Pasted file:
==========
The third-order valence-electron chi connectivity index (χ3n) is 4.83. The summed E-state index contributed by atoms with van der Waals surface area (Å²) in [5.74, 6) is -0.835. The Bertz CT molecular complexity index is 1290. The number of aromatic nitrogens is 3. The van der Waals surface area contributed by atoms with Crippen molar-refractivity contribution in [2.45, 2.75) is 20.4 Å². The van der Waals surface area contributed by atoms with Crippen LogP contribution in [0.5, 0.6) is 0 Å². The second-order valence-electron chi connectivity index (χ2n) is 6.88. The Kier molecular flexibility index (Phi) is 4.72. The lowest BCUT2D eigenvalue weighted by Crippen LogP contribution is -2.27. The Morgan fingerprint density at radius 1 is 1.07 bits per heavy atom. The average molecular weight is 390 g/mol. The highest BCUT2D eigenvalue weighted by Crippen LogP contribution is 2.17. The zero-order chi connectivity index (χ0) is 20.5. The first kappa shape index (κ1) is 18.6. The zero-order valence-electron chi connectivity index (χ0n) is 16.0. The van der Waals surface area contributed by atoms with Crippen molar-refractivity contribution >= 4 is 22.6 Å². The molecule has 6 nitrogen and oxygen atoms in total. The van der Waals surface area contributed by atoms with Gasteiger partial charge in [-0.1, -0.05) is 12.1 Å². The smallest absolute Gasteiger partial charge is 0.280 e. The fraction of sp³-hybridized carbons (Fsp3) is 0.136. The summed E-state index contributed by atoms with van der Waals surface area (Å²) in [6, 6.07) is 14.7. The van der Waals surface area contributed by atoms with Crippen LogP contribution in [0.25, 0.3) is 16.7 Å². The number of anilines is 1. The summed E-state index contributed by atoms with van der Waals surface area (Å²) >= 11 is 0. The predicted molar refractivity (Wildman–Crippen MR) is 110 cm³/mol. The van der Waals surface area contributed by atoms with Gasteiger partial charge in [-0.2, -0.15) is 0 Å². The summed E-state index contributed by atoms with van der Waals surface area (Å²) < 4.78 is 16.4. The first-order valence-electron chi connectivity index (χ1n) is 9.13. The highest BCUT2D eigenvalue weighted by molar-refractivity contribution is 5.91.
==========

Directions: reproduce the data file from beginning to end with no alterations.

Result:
The third-order valence-electron chi connectivity index (χ3n) is 4.83. The summed E-state index contributed by atoms with van der Waals surface area (Å²) in [5.74, 6) is -0.835. The Bertz CT molecular complexity index is 1290. The number of aromatic nitrogens is 3. The van der Waals surface area contributed by atoms with Crippen molar-refractivity contribution in [2.45, 2.75) is 20.4 Å². The van der Waals surface area contributed by atoms with Crippen LogP contribution in [0.5, 0.6) is 0 Å². The second-order valence-electron chi connectivity index (χ2n) is 6.88. The Kier molecular flexibility index (Phi) is 4.72. The lowest BCUT2D eigenvalue weighted by Crippen LogP contribution is -2.27. The Morgan fingerprint density at radius 1 is 1.07 bits per heavy atom. The average molecular weight is 390 g/mol. The highest BCUT2D eigenvalue weighted by Crippen LogP contribution is 2.17. The zero-order chi connectivity index (χ0) is 20.5. The first kappa shape index (κ1) is 18.6. The zero-order valence-electron chi connectivity index (χ0n) is 16.0. The van der Waals surface area contributed by atoms with Crippen molar-refractivity contribution >= 4 is 22.6 Å². The molecule has 6 nitrogen and oxygen atoms in total. The van der Waals surface area contributed by atoms with Gasteiger partial charge in [-0.1, -0.05) is 12.1 Å². The smallest absolute Gasteiger partial charge is 0.280 e. The fraction of sp³-hybridized carbons (Fsp3) is 0.136. The summed E-state index contributed by atoms with van der Waals surface area (Å²) in [6, 6.07) is 14.7. The van der Waals surface area contributed by atoms with Crippen LogP contribution in [0.25, 0.3) is 16.7 Å². The number of anilines is 1. The summed E-state index contributed by atoms with van der Waals surface area (Å²) >= 11 is 0. The predicted molar refractivity (Wildman–Crippen MR) is 110 cm³/mol. The van der Waals surface area contributed by atoms with Gasteiger partial charge in [-0.2, -0.15) is 0 Å². The summed E-state index contributed by atoms with van der Waals surface area (Å²) < 4.78 is 16.4. The first-order valence-electron chi connectivity index (χ1n) is 9.13. The highest BCUT2D eigenvalue weighted by molar-refractivity contribution is 5.91.